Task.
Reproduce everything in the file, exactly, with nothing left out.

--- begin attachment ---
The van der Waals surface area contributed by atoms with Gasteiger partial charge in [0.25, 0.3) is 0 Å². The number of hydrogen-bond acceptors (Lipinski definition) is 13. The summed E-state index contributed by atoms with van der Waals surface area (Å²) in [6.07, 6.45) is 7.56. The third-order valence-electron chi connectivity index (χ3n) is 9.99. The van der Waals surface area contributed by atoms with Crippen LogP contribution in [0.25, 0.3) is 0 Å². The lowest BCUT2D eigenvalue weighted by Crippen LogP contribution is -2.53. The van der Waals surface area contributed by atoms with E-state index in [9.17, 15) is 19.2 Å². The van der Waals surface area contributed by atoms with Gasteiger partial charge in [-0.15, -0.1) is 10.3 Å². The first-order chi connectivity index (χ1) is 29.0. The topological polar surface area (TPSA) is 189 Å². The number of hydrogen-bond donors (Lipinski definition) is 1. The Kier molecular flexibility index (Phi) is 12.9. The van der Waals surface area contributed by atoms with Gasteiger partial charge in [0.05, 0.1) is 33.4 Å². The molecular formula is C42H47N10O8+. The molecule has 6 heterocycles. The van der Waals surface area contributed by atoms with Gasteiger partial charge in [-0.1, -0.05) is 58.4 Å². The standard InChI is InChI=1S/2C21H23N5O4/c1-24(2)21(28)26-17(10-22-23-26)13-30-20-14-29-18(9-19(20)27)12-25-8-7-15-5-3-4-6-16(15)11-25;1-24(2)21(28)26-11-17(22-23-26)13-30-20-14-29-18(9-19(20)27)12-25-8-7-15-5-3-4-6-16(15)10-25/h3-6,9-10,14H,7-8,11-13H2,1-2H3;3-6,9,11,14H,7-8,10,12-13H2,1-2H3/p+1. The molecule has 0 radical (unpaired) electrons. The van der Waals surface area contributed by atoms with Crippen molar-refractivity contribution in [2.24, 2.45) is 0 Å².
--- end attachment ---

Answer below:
The van der Waals surface area contributed by atoms with Gasteiger partial charge in [0.25, 0.3) is 0 Å². The number of hydrogen-bond acceptors (Lipinski definition) is 13. The summed E-state index contributed by atoms with van der Waals surface area (Å²) in [6.07, 6.45) is 7.56. The third-order valence-electron chi connectivity index (χ3n) is 9.99. The van der Waals surface area contributed by atoms with Crippen LogP contribution in [0.25, 0.3) is 0 Å². The lowest BCUT2D eigenvalue weighted by Crippen LogP contribution is -2.53. The van der Waals surface area contributed by atoms with E-state index in [9.17, 15) is 19.2 Å². The van der Waals surface area contributed by atoms with Gasteiger partial charge in [-0.15, -0.1) is 10.3 Å². The first-order chi connectivity index (χ1) is 29.0. The topological polar surface area (TPSA) is 189 Å². The number of hydrogen-bond donors (Lipinski definition) is 1. The Kier molecular flexibility index (Phi) is 12.9. The van der Waals surface area contributed by atoms with Gasteiger partial charge in [0.05, 0.1) is 33.4 Å². The molecular formula is C42H47N10O8+. The molecule has 6 heterocycles. The van der Waals surface area contributed by atoms with Gasteiger partial charge in [-0.1, -0.05) is 58.4 Å². The standard InChI is InChI=1S/2C21H23N5O4/c1-24(2)21(28)26-17(10-22-23-26)13-30-20-14-29-18(9-19(20)27)12-25-8-7-15-5-3-4-6-16(15)11-25;1-24(2)21(28)26-11-17(22-23-26)13-30-20-14-29-18(9-19(20)27)12-25-8-7-15-5-3-4-6-16(15)10-25/h3-6,9-10,14H,7-8,11-13H2,1-2H3;3-6,9,11,14H,7-8,10,12-13H2,1-2H3/p+1. The molecule has 0 radical (unpaired) electrons. The van der Waals surface area contributed by atoms with Crippen molar-refractivity contribution in [2.24, 2.45) is 0 Å².